I could continue to rant and rave, but by now I am sure you get the moral of the story. Your company can have all of the fancy trimmings; i.e. pretty website, glossy packaging and modern, high-tech offices, but if you fail to connect with your customers and empathize with them on a genuine level, they won’t stick around for long. After all, relationships are built between people; not expensive furnishings.

 

Position Yourself as an Expert; Part 2: Build Trust by Becoming a Resource January 21, 2008

More often than not, I surf the net to explore, research and learn about a variety of topics rather than to make an immediate purchase. Whether it’s “how to make dog stop digging in yard” or “tax filing tips for small businesses”, I am always impressed when I search for answers and inadvertently land on an applicable article within a related company’s website.  When my pup Sadie was turning our backyard into Swiss cheese with her persistent digging I did a search that led me to a jackpot of doggy obedience articles. After learning that she was committing her crime due to boredom and inability to release pent up energy, I clicked around the site to find their line of innovative toys that are designed to keep dogs engaged for hours. Ridden with guilt over my inefficient puppy parenting skills, I was soft putty in their hands as I clicked the “Purchase Busy Bones” button.

This example clearly demonstrates that providing free information can lead to an immediate, unplanned sale. Keep in mind- the dog toys did not require a large investment, so it was easier for me to make the quick decision to purchase after reading the obedience articles. Those selling higher dollar items or services will have to be more patient. Building trust doesn’t happen overnight. But, if you make a point to provide NON-SALESY, meaty online content that people actually want to read, the amount of visitors to your site will climb. Not only will you get more site views, but something will happen to these visitors’ perception of your company as they read the valuable information that you provide. You will become a resource. Someone that they look to for real advice. And, eventually, someone that they can trust. Your sales numbers will prove that credibility is the closer.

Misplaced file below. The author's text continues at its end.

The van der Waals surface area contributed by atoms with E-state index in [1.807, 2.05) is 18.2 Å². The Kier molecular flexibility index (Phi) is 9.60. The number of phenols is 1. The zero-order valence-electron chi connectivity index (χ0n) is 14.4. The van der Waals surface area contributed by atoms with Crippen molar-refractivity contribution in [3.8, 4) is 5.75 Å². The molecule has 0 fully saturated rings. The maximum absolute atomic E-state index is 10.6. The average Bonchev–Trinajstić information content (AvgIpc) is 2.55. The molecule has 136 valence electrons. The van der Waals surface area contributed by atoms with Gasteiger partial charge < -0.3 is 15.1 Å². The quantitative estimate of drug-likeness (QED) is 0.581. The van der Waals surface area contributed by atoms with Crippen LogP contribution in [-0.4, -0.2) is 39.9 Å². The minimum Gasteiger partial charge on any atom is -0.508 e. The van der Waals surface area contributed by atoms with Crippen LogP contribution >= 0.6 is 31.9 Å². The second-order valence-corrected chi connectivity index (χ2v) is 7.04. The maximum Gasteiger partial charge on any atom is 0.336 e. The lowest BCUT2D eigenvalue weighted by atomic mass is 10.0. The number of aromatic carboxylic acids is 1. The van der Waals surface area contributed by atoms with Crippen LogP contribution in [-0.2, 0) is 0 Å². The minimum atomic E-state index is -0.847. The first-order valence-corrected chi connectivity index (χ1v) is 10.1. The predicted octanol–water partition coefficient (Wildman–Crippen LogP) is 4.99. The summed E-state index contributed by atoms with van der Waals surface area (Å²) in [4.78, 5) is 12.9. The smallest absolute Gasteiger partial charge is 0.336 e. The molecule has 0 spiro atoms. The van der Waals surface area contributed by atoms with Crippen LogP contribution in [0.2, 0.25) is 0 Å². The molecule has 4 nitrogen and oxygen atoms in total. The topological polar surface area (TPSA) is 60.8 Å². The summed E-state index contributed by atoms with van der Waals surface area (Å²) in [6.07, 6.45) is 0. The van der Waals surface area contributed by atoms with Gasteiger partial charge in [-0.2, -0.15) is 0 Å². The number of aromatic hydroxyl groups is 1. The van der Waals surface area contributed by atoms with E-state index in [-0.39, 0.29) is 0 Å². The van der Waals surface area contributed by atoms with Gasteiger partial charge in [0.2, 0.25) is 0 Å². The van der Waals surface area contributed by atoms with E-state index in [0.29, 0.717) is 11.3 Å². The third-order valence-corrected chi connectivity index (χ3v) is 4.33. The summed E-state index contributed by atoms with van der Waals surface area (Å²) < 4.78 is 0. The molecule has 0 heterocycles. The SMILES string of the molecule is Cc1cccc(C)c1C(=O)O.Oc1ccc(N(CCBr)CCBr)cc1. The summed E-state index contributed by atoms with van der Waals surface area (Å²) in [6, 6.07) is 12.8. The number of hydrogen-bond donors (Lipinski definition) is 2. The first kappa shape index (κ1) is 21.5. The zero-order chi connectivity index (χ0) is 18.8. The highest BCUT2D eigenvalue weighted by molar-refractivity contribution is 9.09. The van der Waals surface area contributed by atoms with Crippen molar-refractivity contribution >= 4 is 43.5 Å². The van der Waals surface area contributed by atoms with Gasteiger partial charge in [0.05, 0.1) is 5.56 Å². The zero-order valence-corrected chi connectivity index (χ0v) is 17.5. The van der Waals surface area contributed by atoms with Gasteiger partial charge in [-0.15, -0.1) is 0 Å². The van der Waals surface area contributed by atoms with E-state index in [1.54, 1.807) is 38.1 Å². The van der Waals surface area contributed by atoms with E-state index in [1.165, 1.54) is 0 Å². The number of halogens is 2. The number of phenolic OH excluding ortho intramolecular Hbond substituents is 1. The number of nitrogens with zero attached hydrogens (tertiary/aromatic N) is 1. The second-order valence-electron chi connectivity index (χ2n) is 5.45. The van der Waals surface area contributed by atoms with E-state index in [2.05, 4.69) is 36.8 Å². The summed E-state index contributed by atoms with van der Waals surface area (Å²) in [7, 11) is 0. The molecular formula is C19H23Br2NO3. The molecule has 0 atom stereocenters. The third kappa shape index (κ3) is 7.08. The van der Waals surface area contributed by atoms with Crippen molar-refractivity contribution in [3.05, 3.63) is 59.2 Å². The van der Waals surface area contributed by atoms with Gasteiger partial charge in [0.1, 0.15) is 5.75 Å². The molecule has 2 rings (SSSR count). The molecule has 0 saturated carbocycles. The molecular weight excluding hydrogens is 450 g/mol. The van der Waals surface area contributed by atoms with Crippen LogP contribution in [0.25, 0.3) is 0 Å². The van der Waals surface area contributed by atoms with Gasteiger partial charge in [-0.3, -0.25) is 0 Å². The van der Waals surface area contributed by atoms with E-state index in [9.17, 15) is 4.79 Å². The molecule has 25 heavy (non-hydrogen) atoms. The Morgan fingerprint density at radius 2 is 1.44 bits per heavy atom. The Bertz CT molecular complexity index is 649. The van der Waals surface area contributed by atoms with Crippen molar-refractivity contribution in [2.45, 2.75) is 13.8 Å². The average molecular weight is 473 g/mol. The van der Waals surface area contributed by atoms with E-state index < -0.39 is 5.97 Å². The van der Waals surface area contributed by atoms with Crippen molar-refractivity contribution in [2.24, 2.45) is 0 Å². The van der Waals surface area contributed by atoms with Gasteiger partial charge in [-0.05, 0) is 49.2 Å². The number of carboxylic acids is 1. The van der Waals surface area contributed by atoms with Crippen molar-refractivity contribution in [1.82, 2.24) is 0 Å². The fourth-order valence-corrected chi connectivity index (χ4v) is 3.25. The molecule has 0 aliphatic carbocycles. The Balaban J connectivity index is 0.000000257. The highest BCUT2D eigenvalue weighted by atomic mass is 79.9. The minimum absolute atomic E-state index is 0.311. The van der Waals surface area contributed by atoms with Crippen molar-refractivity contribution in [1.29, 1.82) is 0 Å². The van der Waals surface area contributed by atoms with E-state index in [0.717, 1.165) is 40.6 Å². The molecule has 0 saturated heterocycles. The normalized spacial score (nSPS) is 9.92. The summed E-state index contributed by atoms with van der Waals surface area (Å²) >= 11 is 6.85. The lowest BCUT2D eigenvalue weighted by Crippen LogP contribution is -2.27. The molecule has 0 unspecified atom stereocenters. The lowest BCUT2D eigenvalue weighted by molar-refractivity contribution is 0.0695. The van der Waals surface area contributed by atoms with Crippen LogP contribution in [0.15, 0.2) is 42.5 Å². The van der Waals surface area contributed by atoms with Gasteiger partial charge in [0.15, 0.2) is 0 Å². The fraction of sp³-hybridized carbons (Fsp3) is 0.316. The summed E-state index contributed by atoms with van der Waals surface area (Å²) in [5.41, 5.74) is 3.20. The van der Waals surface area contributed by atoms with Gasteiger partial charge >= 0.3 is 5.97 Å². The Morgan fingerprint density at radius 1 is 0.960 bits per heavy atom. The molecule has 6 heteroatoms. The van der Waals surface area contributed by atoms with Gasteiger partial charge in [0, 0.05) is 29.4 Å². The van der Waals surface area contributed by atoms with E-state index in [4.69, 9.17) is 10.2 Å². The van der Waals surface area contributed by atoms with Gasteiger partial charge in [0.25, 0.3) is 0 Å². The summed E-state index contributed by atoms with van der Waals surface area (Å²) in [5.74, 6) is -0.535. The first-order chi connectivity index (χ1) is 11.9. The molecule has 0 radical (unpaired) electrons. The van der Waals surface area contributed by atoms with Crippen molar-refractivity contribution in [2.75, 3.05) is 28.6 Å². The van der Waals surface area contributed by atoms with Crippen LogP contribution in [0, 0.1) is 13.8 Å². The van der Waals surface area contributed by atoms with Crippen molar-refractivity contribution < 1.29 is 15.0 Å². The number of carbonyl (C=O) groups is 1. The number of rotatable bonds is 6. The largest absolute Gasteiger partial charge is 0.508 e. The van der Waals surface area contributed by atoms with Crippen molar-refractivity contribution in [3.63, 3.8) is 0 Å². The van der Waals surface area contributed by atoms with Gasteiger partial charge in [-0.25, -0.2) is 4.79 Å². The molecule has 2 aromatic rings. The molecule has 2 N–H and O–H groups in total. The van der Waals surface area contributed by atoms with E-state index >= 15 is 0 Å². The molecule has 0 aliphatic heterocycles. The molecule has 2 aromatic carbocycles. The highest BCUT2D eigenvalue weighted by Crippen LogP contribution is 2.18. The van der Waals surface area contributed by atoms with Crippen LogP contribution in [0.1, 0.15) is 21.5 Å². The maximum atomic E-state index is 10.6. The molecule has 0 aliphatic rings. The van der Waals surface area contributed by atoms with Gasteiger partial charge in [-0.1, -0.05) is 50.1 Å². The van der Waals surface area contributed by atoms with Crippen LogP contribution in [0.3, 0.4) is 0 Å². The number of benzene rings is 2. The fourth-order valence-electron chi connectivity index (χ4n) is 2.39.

Position Yourself as an Expert; Part 1: Be Everything to Someone, or You’ll Be Nothing to Everyone January 3, 2008

Since I started freelancing I have noticed something time and time again. Companies all over the nation seem to be suffering from an identity crisis similar to what a teenager goes through in those first painful years of highschool (sans the acne). They silently wonder;

  • Who am I?
  • What makes me special?
  • What are my strengths?
  • What if I fail because people don’t like what I have to offer? 

These are valid questions for both a teen and a business, but it seems that many companies are failing to answer them. I’ve seen web design companies that sell self-help books and IT consulting companies that offer-gasp-landscaping services. It’s like walking into a diner and the hostess asking if you would like your car washed and your teeth cleaned while you wait for your patty melt. It seems businesses are afraid to focus on their strengths and provide specialized services because they think it will limit their market. But, who said a limited market is bad? The sooner you realize that you can’t be everything to everyone- the better off your company will be.

Let’s take that hormonal and confused teen into consideration again- we’ll call her Suzie. On top of school, Mom wants Suzie to play soccer, Dad wants her to be on the debate team, her friends want her to sing in their rock band and she wants to take art classes. Worried Suzie may disappoint her friends and family, she decides to do all of the above. With too much on her plate, it’s not long before she is missing soccer practice, failing Algebra, forgetting the words to her songs and struggling to keep her eyes open through art class. Suzie spread herself too thin by trying to please everyone and, in doing so, she inhibited herself from excelling at anything.

If you want to avoid going down the same path that poor, misguided Suzie did, now is the time to take a long, hard look at what your company has to offer and who you want your market to be. Focus on offering the services and products that your company delivers best and position yourself as the expert in that particular segment. Answer the questions that Suzie did not and you have a MUCH greater chance at surviving in this giant high-school that is the business world. Plus, you’ll have someone to sit with at lunch.